What’s the Greatest Innovation of all time?
Only the hardest Luddite would fail to acknowledge that ‘Innovation’ is a key term for almost anybody involved in a creative industry; the seminal, life-changing idea is surely an ultimate goal. But what does innovation really mean? What example would you cite to define the spirit of the word? This is the subject of a survey launched by online magazine spiked, in collaboration with Pfizer, and several architectural and design luminaries including Sunand Prasad, Jack Pringle and Austin Williams feature among the thinkers, writers and scientists who have participated in answering “What’s the Greatest Innovation?” More than a hundred experts and authorities have responded already, including half-a-dozen Nobel laureates.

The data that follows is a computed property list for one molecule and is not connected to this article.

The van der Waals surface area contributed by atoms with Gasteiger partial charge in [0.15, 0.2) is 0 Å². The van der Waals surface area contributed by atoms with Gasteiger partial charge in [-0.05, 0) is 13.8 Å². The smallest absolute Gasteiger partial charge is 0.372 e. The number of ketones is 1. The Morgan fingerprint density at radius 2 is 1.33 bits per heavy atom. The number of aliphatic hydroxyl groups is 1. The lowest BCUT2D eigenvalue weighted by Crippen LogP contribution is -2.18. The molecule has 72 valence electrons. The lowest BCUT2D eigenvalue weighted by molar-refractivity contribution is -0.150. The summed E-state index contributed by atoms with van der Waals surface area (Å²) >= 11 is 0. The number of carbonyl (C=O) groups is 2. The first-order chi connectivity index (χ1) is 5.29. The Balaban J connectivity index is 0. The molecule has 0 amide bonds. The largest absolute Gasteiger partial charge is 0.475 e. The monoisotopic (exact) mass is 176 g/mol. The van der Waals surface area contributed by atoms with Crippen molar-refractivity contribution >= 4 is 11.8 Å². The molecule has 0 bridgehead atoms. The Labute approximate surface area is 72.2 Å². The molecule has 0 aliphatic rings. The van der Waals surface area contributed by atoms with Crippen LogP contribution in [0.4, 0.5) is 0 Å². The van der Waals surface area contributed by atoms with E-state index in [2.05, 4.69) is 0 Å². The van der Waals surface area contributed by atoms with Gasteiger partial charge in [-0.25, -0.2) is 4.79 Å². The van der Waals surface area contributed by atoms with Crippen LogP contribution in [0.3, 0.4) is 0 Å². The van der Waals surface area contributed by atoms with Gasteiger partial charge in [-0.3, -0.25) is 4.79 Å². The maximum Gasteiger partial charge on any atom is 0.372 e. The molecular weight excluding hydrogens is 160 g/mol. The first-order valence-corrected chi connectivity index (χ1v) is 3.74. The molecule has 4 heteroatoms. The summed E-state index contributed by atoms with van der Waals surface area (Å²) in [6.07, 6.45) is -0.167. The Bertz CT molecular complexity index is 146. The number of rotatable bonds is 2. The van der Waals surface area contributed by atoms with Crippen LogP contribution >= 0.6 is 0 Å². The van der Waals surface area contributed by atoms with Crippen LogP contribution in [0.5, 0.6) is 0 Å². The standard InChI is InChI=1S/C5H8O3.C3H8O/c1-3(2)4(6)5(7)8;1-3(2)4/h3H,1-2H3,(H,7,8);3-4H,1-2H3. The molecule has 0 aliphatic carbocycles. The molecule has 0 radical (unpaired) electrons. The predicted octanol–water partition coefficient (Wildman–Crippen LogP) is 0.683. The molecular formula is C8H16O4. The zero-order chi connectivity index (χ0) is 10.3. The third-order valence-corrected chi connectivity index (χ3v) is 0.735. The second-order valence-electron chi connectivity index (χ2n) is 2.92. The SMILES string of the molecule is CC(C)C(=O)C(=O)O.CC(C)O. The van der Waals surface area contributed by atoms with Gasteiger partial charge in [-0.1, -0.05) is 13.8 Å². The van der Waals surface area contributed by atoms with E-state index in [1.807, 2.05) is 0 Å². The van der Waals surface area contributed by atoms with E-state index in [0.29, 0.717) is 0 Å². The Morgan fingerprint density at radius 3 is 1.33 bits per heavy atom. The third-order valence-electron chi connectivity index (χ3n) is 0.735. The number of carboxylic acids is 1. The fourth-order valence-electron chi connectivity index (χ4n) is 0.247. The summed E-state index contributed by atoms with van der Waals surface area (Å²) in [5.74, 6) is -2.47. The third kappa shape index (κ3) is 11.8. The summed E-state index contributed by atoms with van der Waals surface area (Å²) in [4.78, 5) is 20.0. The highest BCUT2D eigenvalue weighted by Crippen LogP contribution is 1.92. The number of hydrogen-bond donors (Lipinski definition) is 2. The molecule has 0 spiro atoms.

The responses range from the cutting edge of technology, to the most mundane object – from highly sophisticated software to the humble brick. Dr. Chris Goodier, from the Department of Civil and Building Engineering at Loughborough University, suggests concrete as the greatest innovation in the history of building and construction, ‘which is now the second most used resource in the world (after water)’, whereas architect Bernhard Blauel believes the greatest innovation in the field was ‘man’s ability to reach places where gravity is reduced to imperceptible levels’ because this enables the realisation of architectural dreams.
While the question remains pretty impossible to answer, it is certainly humbling to consider the hundreds of pioneering triumphs of human ingenuity. The survey will roll through May and June, and the discussion will go live at an event in central London on Wednesday 6 June – book tickets here, but until then, why not join the debate here.